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PROPERTY FROM AN IMPORTANT COLLECTION

Richard Prince
HEARTBREAK NURSE
JUMP TO LOT
44

PROPERTY FROM AN IMPORTANT COLLECTION

Richard Prince
HEARTBREAK NURSE
JUMP TO LOT

Details & Cataloguing

Contemporary Art Evening Auction

|
London

Richard Prince
B. 1949
HEARTBREAK NURSE
signed, titled and dated 2002 on the overlap
inkjet print and acrylic on canvas
137.2 by 162.6cm.; 54 by 64in.
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Provenance

Regen Projects, Los Angeles

Private Collection, United Kingdom

Gagosian Gallery, London

Acquired from the above by the present owner

Exhibited

New York, Barbara Gladstone Gallery, Richard Prince: Nurse Paintings, 2003, pp. 42-43, illustrated in colour

Catalogue Note

Wholly demonstrative of Richard Prince’s distinctive conceptual and aesthetic practice, Heartbreak Nurse swells with the full force of smouldering drama and seduction that characterises the mid-century pulp novel that inspired it. A voracious bibliophile, Prince has compiled an extensive personal collection of dime-store fiction novels from the 1950s and 60s that took as their protagonists paradigms of the eroticized nurse. Uniformly melodramatic, artificial, and overblown, these beloved books were the essence of pop culture at the dawn of contemporary mass consumerism. In the early 2000s Prince turned to his trove of theretofore unmined source material and conceptualized a new series of paintings based on the books’ cover art. The present work, one of the earliest to explore the now-iconic theme, was executed in 2002 and included in the series’ debut exhibition at Barbara Gladstone Gallery in New York the following year. Furthermore, this painting boasts the exceedingly rare feature of containing not one repositioned book cover but two: hidden beneath the inky passages of acrylic that occupy the left half of the canvas are traces of text that link to a 1961 novel by Georgia Craig entitled Perry Kimbo, R.N. (Private Nurse and Passion). Like the very best instances of Prince’s innovative, and often controversial, oeuvre Heartbreak Nurse deals intimately with fundamental themes of identity, authenticity, and authorship. Deriving its distinctive appearance from the artist’s calculated manipulation of his source, the present work is a singularly exceptional painting from a truly seminal series.

Heartbreak Nurse is Prince’s appropriation and reimagination of the cover art for a novel by the same name, written by Jane Converse. The primary source image shows a distraught heroine, her body wrapped in the stark white of her uniform, her auburn hair pulled back under a nurse’s cap, being embraced from behind by a man we understand to be her love interest. Under the cover’s bold-typed title appears a scintillating tagline that previews the narrative: ‘A new tragedy drove him to an old love. Had Lillian lost him forever?’ This scene, one rife with angst and heartbreak, the young nurse tragically scorned, was first scanned then enlarged and transferred onto the surface of the present work using an inkjet printer, a vestige of the anonymous facture that was the hallmark of Prince’s earlier oeuvre. By way of veils of applied acrylic that he lavished atop this inkjet ground, the artist nearly erased all pictorial content aside from the body of the nurse, the pronounced titled, and a faint trace of the author’s name, features of the original composition that he consciously allowed to emerge from the depths of his churning surge of ominous hues. The figure of the doctor, once so prominent in the intertwined composition of the figures, now appears a shadowy spectre, his entire body apart from his left arm and the fingers of his right hand seeming to sink into the acrylic depths. His obsolescence dually signals the disappearance of the image’s initial narrative purpose, and ushers in a new role for the centrally focused nurse. Though here thrust to the fore, ostensibly unencumbered by her emotional burdens and free to become the sole focus of our undivided attention, the now golden blonde nurse is made even more helpless by Prince with the addition of a loosely delineated white mask-like patch of paint that fully obscures her mouth, rendering her speechless. The scene of conflict and heartache that adorns the cover of the eponymous pulp novel thus transforms under Prince’s hand into an image even more provocative than the original.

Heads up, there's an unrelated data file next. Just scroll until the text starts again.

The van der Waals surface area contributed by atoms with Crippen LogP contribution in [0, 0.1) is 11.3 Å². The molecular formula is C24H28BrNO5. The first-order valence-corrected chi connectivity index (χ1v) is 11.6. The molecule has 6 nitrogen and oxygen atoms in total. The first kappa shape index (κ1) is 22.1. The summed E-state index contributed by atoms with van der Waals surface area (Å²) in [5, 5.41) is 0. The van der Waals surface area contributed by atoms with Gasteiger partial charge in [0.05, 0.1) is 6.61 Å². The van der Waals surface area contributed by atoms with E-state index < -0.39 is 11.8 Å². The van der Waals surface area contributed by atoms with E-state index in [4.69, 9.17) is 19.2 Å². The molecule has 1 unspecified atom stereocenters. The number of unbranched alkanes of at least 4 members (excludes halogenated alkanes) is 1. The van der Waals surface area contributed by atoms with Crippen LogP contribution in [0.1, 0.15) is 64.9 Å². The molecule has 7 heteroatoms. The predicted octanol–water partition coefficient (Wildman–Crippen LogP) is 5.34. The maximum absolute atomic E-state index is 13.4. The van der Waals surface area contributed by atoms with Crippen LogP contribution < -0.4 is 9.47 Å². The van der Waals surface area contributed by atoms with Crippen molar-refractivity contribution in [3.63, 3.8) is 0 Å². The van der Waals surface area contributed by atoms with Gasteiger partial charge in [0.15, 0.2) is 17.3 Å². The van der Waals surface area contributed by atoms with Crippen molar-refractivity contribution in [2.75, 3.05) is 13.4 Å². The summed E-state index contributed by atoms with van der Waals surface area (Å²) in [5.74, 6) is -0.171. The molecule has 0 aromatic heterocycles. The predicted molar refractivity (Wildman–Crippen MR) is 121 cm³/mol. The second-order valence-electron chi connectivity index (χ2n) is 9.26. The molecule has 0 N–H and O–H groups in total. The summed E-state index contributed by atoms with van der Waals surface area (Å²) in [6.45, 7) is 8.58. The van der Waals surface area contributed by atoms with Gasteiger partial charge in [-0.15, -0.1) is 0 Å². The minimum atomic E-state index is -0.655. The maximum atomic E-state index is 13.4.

Prince’s Nurse paintings have come to be considered as some of the most distinctive and highly prized works created thus far in his career. While on the surface it is their sumptuous, fantastical, and seductive appearance that distinguishes them from the artist’s Joke paintings or Cowboy photographs, the three renowned series are in fact intimately connected through the equally firm roots they each take in the core ethos of Prince’s complex conceptual project. The Pop appropriation that constitutes the essence of the Cowboy corpus is critical to the conception and execution of the Nurses; with his Joke paintings, these works share a dependence on borrowed text and kitsch humour. What is added here, to brilliant effect and with true bravado, is Prince’s particular riposte to Abstract Expressionism. It seems far from coincidental, when considering the brash painterliness of his Nurse paintings, that the strokes, drips, and splatters that populate their lush surfaces pay specific homage to techniques pioneered by the legendary group of artists working to redefine the contemporary landscape in the exact same era that gave birth to the pulp novel. Heartbreak Nurse shows Prince at his best: one foot squarely in the realm of high art, while the other rests comfortably in the empire of the banal.

Contemporary Art Evening Auction

|
London